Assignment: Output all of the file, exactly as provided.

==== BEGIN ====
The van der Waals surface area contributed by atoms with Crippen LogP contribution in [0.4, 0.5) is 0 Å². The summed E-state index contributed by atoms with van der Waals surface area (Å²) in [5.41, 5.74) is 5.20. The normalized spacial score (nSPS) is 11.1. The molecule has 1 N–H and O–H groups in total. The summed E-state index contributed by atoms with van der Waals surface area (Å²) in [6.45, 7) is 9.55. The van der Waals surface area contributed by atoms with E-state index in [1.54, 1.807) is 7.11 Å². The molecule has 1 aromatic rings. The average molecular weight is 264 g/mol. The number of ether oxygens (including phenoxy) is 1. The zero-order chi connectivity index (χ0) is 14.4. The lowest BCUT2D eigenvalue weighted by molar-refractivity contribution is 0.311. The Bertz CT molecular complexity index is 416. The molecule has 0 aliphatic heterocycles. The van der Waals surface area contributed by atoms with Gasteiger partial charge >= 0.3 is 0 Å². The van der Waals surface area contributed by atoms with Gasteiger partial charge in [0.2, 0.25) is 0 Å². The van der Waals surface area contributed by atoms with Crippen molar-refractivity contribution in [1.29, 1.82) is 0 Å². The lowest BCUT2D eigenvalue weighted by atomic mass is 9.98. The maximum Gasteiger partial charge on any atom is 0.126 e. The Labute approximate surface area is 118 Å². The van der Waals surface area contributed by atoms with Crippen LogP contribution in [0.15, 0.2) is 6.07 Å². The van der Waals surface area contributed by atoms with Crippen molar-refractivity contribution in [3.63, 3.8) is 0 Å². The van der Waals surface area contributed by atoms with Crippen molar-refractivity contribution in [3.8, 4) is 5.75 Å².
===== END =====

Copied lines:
The van der Waals surface area contributed by atoms with Crippen LogP contribution in [0.4, 0.5) is 0 Å². The summed E-state index contributed by atoms with van der Waals surface area (Å²) in [5.41, 5.74) is 5.20. The normalized spacial score (nSPS) is 11.1. The molecule has 1 N–H and O–H groups in total. The summed E-state index contributed by atoms with van der Waals surface area (Å²) in [6.45, 7) is 9.55. The van der Waals surface area contributed by atoms with E-state index in [1.54, 1.807) is 7.11 Å². The molecule has 1 aromatic rings. The average molecular weight is 264 g/mol. The number of ether oxygens (including phenoxy) is 1. The zero-order chi connectivity index (χ0) is 14.4. The lowest BCUT2D eigenvalue weighted by molar-refractivity contribution is 0.311. The Bertz CT molecular complexity index is 416. The molecule has 0 aliphatic heterocycles. The van der Waals surface area contributed by atoms with Gasteiger partial charge >= 0.3 is 0 Å². The van der Waals surface area contributed by atoms with Gasteiger partial charge in [0.2, 0.25) is 0 Å². The van der Waals surface area contributed by atoms with Crippen molar-refractivity contribution in [1.29, 1.82) is 0 Å². The lowest BCUT2D eigenvalue weighted by atomic mass is 9.98. The maximum Gasteiger partial charge on any atom is 0.126 e. The Labute approximate surface area is 118 Å². The van der Waals surface area contributed by atoms with Crippen LogP contribution in [0.15, 0.2) is 6.07 Å². The van der Waals surface area contributed by atoms with Crippen molar-refractivity contribution in [3.63, 3.8) is 0 Å². The van der Waals surface area contributed by atoms with Crippen molar-refractivity contribution in [3.8, 4) is 5.75 Å².